Like Awais, Taher, Qandeel, Ahmed’s fans often make tribute memes of him, like the one below created by Ali Gee. 

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Unlike Shah, however, Angel has no upcoming videos or songs planned:

It will make me even more famous (extra fame), it will ruin my life and I do not live a normal life like everyone else because of the fame.

He's an Internet sensation nevertheless. But in terms of numbers, speed and spread of virality, Taher Shah seems to have really cracked the viral formula.

Making of a Pakistani viral sensation

In the first sneak peek of his soon-to-be-viral hit video, Shah, without revealing his face, posed as an angel holding a rainbow, with both his arms spread out.

Shortly afterwards, the official countdown to the video's release date began, with this ethereal image:

Shah thrives on suspense. To build the curiosity of his fans, he posted various images of himself on Twitter that revealed only his profile — and followed these up with a promise that the “biggest surprise” was on its way, referring to his song as an invention:

A day prior to the video's launch, the angel finally revealed his look:

Angel goes viral

With the release scheduled for April 8, the singer posted the video on Facebook close to midnight — which immediately kicked off social media excitement not only in Pakistan, but across India and beyond — #TaherShah trended on Twitter at the top spot in both countries, with over 15,000 tweets. Worldwide statistics, report that the hashtag trended at number three. He posted  Angel's lyrics on his official website and offered an explanation about the song's “ideology” on his blog. Even his Twitter bio now confirms — in all caps — that he's an angel.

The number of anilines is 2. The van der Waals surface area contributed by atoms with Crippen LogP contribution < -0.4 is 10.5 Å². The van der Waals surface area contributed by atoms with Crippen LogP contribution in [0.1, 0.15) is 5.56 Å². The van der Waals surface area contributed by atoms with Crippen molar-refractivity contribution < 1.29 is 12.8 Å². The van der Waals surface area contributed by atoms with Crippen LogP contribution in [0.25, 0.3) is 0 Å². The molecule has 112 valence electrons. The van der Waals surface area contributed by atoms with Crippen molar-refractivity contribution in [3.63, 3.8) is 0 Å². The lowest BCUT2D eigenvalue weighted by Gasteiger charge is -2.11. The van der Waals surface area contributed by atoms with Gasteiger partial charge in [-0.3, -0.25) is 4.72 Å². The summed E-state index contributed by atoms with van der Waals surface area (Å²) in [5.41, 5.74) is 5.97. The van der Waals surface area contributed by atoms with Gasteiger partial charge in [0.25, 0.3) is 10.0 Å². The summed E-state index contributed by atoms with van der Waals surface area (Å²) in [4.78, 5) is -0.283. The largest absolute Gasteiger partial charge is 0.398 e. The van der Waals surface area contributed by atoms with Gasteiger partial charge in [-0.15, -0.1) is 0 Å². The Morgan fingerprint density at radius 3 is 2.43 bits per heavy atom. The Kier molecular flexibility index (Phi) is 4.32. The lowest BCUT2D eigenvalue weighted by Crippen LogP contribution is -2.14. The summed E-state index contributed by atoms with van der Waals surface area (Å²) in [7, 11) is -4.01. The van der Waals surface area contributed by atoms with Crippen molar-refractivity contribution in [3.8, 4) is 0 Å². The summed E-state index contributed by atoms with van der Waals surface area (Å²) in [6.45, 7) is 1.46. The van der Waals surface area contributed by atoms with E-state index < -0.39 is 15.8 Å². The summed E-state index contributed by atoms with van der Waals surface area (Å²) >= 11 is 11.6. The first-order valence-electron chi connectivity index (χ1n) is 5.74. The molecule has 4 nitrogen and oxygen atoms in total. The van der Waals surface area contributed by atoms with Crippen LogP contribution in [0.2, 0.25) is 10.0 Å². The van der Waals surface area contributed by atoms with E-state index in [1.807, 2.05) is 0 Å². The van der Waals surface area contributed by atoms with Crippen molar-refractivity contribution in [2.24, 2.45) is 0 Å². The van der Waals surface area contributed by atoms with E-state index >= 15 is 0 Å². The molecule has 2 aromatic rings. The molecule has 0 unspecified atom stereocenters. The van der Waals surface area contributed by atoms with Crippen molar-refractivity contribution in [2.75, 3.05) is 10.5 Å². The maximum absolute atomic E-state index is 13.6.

In Shah's own words, his latest song has received at least 2 million “official views”; he informed his “angelic fans” of the good news via a tweet:

According to Shah's website, he is the recipient of an “Achievement Award” and a “Prestige Song Winner Award”, and is also a “Gold Medalist with 3 world [record] title[s]”. His next endeavour? To launch a TV channel. In his latest television interview, the singer mentioned that he is working on a Hollywood movie and has been receiving offers from Bollywood.

Generating buzz

While not everyone is a fan, people cannot seem to stop talking about Shah's latest release — and even in the face of criticism, the singer, like other viral sensations, appears to take the feedback in stride:

Just like Shah's previous offering — this video has many in fits of laughter:

While many people are definitely listening to the song, not all of them are “Liking” it. On YouTube, the number of “thumbs down” votes considerably outnumbered the “thumbs up” for “Angel”; and on Facebook, the barbs and disparaging comments also appeared to be more prevalent than the compliments.

But as some Internet users have said, perhaps the likes of Shah, Qandeel, Awais Lovely and Ahmed Angel are ahead of their times.